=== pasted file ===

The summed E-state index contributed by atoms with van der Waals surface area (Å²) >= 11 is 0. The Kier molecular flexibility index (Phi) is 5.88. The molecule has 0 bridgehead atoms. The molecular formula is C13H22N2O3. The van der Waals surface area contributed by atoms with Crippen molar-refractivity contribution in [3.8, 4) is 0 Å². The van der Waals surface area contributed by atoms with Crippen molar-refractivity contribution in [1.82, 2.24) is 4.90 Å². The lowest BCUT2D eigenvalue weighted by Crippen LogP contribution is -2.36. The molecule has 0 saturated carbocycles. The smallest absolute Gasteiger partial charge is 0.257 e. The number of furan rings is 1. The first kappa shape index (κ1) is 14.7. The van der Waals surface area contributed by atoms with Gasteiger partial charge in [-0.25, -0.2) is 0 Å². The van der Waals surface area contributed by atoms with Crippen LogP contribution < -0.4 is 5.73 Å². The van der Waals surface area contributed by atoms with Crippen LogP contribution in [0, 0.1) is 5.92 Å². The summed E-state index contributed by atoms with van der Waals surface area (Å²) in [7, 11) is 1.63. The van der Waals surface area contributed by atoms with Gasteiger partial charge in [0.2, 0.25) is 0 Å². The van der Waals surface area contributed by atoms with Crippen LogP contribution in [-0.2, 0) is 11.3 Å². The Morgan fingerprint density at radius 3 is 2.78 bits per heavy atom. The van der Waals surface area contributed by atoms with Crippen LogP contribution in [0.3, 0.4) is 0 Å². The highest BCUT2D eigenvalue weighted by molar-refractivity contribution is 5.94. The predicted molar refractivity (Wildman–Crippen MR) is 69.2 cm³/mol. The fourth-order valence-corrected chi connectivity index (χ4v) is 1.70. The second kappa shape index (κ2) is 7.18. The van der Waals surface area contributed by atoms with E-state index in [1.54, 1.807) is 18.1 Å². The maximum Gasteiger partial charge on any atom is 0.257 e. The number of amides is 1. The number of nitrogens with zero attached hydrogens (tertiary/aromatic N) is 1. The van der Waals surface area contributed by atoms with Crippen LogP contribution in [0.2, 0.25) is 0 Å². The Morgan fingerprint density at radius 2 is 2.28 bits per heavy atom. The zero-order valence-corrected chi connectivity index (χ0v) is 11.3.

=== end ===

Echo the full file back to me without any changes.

The summed E-state index contributed by atoms with van der Waals surface area (Å²) >= 11 is 0. The Kier molecular flexibility index (Phi) is 5.88. The molecule has 0 bridgehead atoms. The molecular formula is C13H22N2O3. The van der Waals surface area contributed by atoms with Crippen molar-refractivity contribution in [3.8, 4) is 0 Å². The van der Waals surface area contributed by atoms with Crippen molar-refractivity contribution in [1.82, 2.24) is 4.90 Å². The lowest BCUT2D eigenvalue weighted by Crippen LogP contribution is -2.36. The molecule has 0 saturated carbocycles. The smallest absolute Gasteiger partial charge is 0.257 e. The number of furan rings is 1. The first kappa shape index (κ1) is 14.7. The van der Waals surface area contributed by atoms with Gasteiger partial charge in [-0.25, -0.2) is 0 Å². The van der Waals surface area contributed by atoms with Crippen LogP contribution < -0.4 is 5.73 Å². The van der Waals surface area contributed by atoms with Crippen LogP contribution in [0, 0.1) is 5.92 Å². The summed E-state index contributed by atoms with van der Waals surface area (Å²) in [7, 11) is 1.63. The van der Waals surface area contributed by atoms with Gasteiger partial charge in [0.2, 0.25) is 0 Å². The van der Waals surface area contributed by atoms with Crippen LogP contribution in [-0.2, 0) is 11.3 Å². The Morgan fingerprint density at radius 3 is 2.78 bits per heavy atom. The van der Waals surface area contributed by atoms with Crippen LogP contribution in [0.3, 0.4) is 0 Å². The highest BCUT2D eigenvalue weighted by molar-refractivity contribution is 5.94. The predicted molar refractivity (Wildman–Crippen MR) is 69.2 cm³/mol. The fourth-order valence-corrected chi connectivity index (χ4v) is 1.70. The second kappa shape index (κ2) is 7.18. The van der Waals surface area contributed by atoms with E-state index in [1.54, 1.807) is 18.1 Å². The maximum Gasteiger partial charge on any atom is 0.257 e. The number of amides is 1. The number of nitrogens with zero attached hydrogens (tertiary/aromatic N) is 1. The van der Waals surface area contributed by atoms with Crippen LogP contribution in [0.2, 0.25) is 0 Å². The Morgan fingerprint density at radius 2 is 2.28 bits per heavy atom. The zero-order valence-corrected chi connectivity index (χ0v) is 11.3.